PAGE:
The Ethics of Keeping Your Attorney Updated
Ellen Lockwood, ACP, RP
Ellen Lockwood, ACP, RP
I was recently asked by a paralegal whether it was unethical to ask an attorney who was representing a defendant in an unrelated action if he would accept service for the defendant in a lawsuit that the paralegal’s firm was handling. They had not had any luck serving the defendant directly and the paralegal was understandably relieved when opposing counsel agreed to accept service. Unfortunately, the defendant was not at all happy and complained to the paralegal’s firm about his own attorney billing him for accepting service. Of course, it is not unethical to ask opposing counsel to accept service and the defendant’s issue was with his own attorney, not the paralegal’s firm. However, the paralegal’s firm was not pleased with this situation and advised the paralegal never to contact any opposing counsel again. It turned out that the paralegal contacted opposing counsel and arranged for service of the lawsuit without first notifying her supervising attorney.
Most people don’t like surprises that leave them unprepared to answer questions and attorneys are no exception. While attorneys are all different, it is best to keep your supervising attorney updated on what you are working on, the information you have gathered, and confirm how to proceed.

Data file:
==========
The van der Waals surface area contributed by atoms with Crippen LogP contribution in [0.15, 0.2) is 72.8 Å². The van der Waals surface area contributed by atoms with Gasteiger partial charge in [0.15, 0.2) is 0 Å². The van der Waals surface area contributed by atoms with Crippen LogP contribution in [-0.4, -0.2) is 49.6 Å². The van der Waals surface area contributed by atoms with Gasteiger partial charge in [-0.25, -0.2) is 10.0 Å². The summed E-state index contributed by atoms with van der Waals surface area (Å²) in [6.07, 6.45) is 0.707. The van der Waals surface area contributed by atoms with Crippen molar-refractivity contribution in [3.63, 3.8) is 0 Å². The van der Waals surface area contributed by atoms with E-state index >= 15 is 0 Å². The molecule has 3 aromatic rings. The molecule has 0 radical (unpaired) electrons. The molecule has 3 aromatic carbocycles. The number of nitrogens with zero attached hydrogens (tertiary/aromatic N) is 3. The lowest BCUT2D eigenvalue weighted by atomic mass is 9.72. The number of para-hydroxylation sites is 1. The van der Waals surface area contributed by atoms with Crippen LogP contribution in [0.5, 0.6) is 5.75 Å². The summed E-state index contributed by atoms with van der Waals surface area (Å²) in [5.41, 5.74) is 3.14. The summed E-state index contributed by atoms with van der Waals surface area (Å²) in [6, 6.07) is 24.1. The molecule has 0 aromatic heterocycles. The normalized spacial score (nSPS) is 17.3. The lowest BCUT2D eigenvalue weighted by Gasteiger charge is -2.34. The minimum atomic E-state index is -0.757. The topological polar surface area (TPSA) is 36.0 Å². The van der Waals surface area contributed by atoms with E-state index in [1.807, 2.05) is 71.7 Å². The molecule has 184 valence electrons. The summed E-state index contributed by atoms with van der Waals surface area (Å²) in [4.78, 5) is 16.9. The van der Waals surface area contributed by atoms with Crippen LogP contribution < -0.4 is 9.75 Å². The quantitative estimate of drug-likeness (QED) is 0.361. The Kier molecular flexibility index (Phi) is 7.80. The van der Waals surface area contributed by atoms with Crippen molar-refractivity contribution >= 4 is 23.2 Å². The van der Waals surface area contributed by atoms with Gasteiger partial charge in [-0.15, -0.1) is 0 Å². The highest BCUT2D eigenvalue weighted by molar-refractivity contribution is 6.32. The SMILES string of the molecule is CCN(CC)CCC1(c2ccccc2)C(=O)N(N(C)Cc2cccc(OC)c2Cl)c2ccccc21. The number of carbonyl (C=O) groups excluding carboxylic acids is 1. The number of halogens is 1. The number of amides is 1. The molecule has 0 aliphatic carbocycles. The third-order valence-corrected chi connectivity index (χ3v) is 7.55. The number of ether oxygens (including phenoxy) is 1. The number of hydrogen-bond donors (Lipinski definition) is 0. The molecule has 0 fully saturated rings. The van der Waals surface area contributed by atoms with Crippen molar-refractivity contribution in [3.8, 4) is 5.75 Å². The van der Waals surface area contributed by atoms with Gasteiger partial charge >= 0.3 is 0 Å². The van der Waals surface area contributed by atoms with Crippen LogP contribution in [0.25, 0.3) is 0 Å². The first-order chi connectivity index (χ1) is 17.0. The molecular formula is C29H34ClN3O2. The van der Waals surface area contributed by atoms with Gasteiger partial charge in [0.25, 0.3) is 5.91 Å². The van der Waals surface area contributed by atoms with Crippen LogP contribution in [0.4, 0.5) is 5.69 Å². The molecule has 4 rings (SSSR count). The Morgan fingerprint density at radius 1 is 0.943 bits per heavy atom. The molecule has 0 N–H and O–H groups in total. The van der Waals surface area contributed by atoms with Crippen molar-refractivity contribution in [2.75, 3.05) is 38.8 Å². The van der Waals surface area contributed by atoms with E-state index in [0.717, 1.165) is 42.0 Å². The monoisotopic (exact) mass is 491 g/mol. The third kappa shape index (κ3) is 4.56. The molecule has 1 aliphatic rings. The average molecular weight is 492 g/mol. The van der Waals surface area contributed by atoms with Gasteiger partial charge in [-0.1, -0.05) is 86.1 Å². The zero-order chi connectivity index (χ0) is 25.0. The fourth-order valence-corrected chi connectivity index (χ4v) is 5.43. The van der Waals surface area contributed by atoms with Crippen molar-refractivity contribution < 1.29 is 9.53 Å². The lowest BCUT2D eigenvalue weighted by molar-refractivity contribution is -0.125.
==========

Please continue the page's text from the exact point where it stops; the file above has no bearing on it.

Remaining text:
Sometimes paralegals use their judgment based on experience to determine when to update their attorneys. Until you are certain about when to update your attorney, it is a good idea to keep the attorney updated frequently. Some attorneys prefer to be copied on emails, others prefer weekly or daily briefings. Some attorneys prefer an email providing an update and requesting instructions on how to proceed and others prefer you to just stop by as matters come up to provide updates and get instructions.
Often it is helpful to ask the attorney when and how he or she would like to be updated. The attorney may request different methods and frequency of updates depending upon the situation. This approach is particularly helpful when just beginning to work with an attorney as well as when important ongoing matters arise. As the working relationship matures, it may be appropriate to discuss recurring situations with the attorney and determine the preferred method and frequency for providing updates.
While every area of law is different, generally the attorney should be advised regarding correspondence (including emails) and phone calls to or from an opposing counsel, as well as witnesses, court personnel, and governmental agency personnel.
Another consideration is whether someone else such as the client or another attorney might question your attorney about the situation and whether your attorney would prefer to have the information when asked rather than checking with you for an update before responding. The best course of action is to keep your attorney updated more than necessary. It is better to have your attorney let you know you don’t need to provide updates as frequently than to have your attorney question why he or she was unaware of specific information or a particular situation.
Ellen Lockwood, ACP, RP, is the Chair of the Professional Ethics Committee of the Paralegal Division and a past president of the Division. She is a frequent speaker on paralegal ethics and intellectual property and the lead author of the Division’s Paralegal Ethics Handbook published by Thomson Reuters.
If you have any questions regarding any ethical issue, please contact the Professional Ethics Committee.
Originally published in the Texas Paralegal Journal © Copyright 2013 by the Paralegal Division, State Bar of Texas.